International Journal of Gerontology
Volume 16, Issue 4
Deep Venous Thrombosis in Elderly Inpatients with Pneumonia
Wu D, Wang Z, Liu HL, et al. Deep Venous Thrombosis in Elderly Inpatients with Pneumonia. Int J Gerontol. 2022;16(4):339-342.
Supplementary MaterialNo data
Background: The occurrence of deep vein thrombosis (DVT) in COVID-19 pneumonia has raised wide concern recently, but few studies have reported the incidence of DVT in other types of pneumonia. We evaluate the prevalence, risk factors and treatment of DVT in the elderly inpatients with pneumonia.
Methods: A cohort of 550 elderly inpatients (≥ 75 years old) with pneumonia between 2017 and 2021 were reviewed. They were divided into DVT group and non-DVT groups on the basis of whether pneumonia was combined with new-found DVT. Clinical data were collected retrospectively. Patients with DVT were divided into anticoagulant group and non-anticoagulant groups on the basis of whether they received anticoagulant therapy.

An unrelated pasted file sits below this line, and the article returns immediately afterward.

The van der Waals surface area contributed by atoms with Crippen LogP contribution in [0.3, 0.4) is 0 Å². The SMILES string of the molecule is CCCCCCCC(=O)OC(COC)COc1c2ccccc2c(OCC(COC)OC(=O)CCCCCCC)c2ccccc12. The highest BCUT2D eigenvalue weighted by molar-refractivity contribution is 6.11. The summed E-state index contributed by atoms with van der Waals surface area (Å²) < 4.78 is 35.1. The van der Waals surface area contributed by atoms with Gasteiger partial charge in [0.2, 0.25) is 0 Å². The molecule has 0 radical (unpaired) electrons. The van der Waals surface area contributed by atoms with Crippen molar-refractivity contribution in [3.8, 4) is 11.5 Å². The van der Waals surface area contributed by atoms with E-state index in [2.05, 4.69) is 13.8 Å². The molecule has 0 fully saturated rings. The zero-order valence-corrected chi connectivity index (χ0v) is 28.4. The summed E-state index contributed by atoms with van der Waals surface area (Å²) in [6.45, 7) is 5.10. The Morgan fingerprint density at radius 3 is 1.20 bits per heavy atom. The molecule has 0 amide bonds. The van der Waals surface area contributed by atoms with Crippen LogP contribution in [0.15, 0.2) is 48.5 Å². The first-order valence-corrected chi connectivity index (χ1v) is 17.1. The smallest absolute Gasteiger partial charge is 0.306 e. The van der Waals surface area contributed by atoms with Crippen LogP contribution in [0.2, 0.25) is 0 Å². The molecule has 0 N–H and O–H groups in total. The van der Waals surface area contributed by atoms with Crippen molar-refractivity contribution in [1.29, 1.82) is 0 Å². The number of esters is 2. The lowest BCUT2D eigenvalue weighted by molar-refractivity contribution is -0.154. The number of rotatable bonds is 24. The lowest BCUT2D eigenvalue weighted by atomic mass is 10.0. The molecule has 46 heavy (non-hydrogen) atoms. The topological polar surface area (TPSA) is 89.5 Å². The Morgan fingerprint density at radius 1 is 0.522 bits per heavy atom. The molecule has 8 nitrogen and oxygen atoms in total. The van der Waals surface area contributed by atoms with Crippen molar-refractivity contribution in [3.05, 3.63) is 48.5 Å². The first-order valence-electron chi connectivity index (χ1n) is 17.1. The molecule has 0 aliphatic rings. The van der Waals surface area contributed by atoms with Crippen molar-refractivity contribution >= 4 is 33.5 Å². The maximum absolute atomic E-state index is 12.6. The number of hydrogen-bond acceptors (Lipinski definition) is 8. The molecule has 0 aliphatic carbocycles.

Results: Ninety-seven patients were included in the DVT group; 453 in the non-DVT group. The incidence of DVT was 17.64%. Hospital stays were significantly longer for DVT patients than for non-DVT counterparts (p = 0.005). Coronary heart disease, heart failure, hyperlipidemia, bed rest, and elevated D-dimer were independent risk factors for DVT (p < 0.05). The rate of anticoagulant therapy in DVT group was 63.92% (62/97 cases). Follow-up showed that the continuous anticoagulant treatment rate was 48.39% (30/62 cases) at 3 months and 30.65% (19/62 cases) at 6 months.
Conclusion: Elderly inpatients with pneumonia are at high risk of DVT. The combination of DVT and pneumonia may lead to prolonged hospitalization. Coronary heart disease, heart failure, hyperlipidemia, bed rest and elevated D-dimer are independent risk factors for DVT in these patients. The rate of regular anticoagulant treatment is low because of the high risk of bleeding.